7.02.2010

Epic Fail!


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I've heard this phrase quite a few times this summer: "Epic fail!" It accompanies a youth splashing helter-kelter into a swimming pool, or the realization that the bruschetta breadlets have burned, or that the next season of Bones is not available on Netflix yet.

Exclamations are an interesting area of linguistics. I remember being told as a child not to say essentially anything that began with the letter "g" so as to protect against breaking the Third Commandment; "Gorsh! Golly-Gee!" The dated exclamations of the loquacious Teenage Mutant Ninja Turtles ring in my ears; "Tubular! Kawabunga!" I think of the covert vulgarity of my Canadian Grandpa and his brothers; "Moisie viage!" (?) or the colloquialisms of Southern cartoon dog sheriffs; "Well roast my brisket!" By my family's influence Jessica has begun to say "Golly!" and "Geeper!" (notice it's not "Geepers!" because grandpa can't say his plurals very well). There are obviously other areas of inquiry with this type of speech, but let's keep it PG people! and get back to the topic of the day.
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"Epic fail!" rubs me the wrong way. Not in a big way, just a sort of nerdy way. What I find unsettling is the content of these words compared with the context of its use. I find myself looking at those burnt, crisp slices of bread and thinking to myself, "I'm not sure this counts as an epic fail." Well then, what does?

To me this is the ultimate example of a situation where the exclamation "Epic fail!" could and indeed should be used. Picture an ancient and splendid city, besieged for years in a stalemate war. The prince of the city (let's call him Hector), though he has forebodings of death, has said a final and tearful farewell to his parents and siblings, his wife and child. He stands outside the city's gates face to face with the menacing and bloodthirsty champion of the enemy (let's call him Achilles). There's fighting. There's running around the city for exercise. There's finally a showdown of spear throwing. Achilles' spear misses its aim and falls away. Hector throws his spear and it just bounces off his opponent's magic, god-wrought armor. And then Achilles throws his spear again! (Oh yeah, the goddess Pallas secretly hands him back his weapon. I've got an exclamation for her!) The spear juts through Hector's neck and "prone to the dust he falls" though has enough strength to give one last speech. Let's listen to what happens next:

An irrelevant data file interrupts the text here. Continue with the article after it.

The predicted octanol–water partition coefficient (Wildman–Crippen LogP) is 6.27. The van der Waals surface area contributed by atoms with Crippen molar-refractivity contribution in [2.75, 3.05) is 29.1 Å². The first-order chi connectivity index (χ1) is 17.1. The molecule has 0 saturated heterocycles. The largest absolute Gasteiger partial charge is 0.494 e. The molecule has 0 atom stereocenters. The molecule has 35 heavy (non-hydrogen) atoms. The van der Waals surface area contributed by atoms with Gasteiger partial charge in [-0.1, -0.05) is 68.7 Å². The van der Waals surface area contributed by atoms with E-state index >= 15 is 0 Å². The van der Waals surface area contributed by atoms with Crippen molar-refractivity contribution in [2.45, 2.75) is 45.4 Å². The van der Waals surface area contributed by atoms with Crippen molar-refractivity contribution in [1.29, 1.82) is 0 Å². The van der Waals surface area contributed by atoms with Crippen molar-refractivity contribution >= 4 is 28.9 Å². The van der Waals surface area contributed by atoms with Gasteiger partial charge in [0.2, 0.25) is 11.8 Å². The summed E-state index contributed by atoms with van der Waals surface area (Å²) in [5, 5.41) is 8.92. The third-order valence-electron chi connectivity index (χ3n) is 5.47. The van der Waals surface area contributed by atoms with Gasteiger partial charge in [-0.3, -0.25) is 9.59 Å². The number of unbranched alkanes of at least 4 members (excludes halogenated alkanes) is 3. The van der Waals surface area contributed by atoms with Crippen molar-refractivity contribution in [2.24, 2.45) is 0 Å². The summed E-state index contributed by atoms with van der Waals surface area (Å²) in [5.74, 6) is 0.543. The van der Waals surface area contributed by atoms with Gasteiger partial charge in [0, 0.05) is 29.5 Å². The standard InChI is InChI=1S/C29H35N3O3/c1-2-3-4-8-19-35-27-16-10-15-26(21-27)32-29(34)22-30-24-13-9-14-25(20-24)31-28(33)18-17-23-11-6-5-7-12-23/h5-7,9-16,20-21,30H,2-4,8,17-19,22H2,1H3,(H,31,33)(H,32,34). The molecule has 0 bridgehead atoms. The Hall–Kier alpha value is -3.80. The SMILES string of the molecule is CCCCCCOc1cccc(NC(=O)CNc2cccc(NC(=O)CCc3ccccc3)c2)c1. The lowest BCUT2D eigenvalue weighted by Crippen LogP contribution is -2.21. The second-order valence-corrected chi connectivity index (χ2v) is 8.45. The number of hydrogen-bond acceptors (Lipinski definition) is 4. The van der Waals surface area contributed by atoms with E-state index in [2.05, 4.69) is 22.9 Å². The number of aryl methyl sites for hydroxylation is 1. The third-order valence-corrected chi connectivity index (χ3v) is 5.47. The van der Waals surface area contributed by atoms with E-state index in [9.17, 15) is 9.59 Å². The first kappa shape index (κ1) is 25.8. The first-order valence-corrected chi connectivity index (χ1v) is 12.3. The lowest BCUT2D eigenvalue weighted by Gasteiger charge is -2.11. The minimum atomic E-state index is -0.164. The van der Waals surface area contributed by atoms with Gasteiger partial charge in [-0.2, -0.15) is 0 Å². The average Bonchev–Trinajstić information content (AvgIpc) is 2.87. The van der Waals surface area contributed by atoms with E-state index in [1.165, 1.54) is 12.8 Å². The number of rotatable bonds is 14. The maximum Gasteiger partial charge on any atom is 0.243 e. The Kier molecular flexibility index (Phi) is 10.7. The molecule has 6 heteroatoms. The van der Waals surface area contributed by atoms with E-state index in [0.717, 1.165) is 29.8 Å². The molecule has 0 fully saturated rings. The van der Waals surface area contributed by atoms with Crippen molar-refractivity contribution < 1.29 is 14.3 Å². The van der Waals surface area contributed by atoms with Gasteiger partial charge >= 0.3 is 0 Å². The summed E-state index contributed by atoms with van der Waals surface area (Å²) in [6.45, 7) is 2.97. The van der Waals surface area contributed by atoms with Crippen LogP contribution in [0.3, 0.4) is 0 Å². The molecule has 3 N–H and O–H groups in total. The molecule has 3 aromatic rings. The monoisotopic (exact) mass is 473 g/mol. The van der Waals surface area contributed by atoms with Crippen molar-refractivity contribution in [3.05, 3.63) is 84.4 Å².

Picture"By thy soul, thy knees, Thy parents' heads, Achilles, 
I beseech, Let not my corpse by Grecian dogs be torn. 
Accept the ample stores of brass and gold, 
Which as my ransom by my honour'd sire 
And mother shall be paid thee; but my corpse 
Restore, that so the men and wives of Troy 
May deck with honours due my fun'ral pyre."

To whom, with fierce aspect, Achilles thus: 

"Knee me no knees, vile hound! nor prate to me 
Of parents! such my hatred, that almost 
I could persuade myself to tear and eat 
Thy mangled flesh; such wrongs I have to avenge, 
He lives not, who can save thee from the dogs; 
Not though with ransom ten and twenty fold 
He here should stand, and yet should promise more; 
No, not though Priam's royal self should sue 
To be allow'd for gold to ransom thee; 
No, not e'en so, thy mother shall obtain 
To lay thee out upon the couch, and mourn 
O'er thee, her offspring; but on all thy limbs 
Shall dogs and carrion vultures make their feast."

To whom thus Hector of the glancing helm, 

Dying: "I know thee well; nor did I hope 
To change thy purpose; iron is thy soul"...

E'en as he spoke, his eyes were clos'd in death; 

And to the viewless shades his spirit fled, 
Mourning his fate, his youth and vigour lost.

Oh, and then Achilles ties his dead body to his chariot and parades his corpse around the walls of the doomed city to the view of Hector's horror-stuck loved ones. I would personally be appalled if no one in the onlooking crowd, Grecian or Trojan, did not let out a solemn and wonderstruck "Epic fail!"
What do you think? What is an appropriate time to use this phrase?

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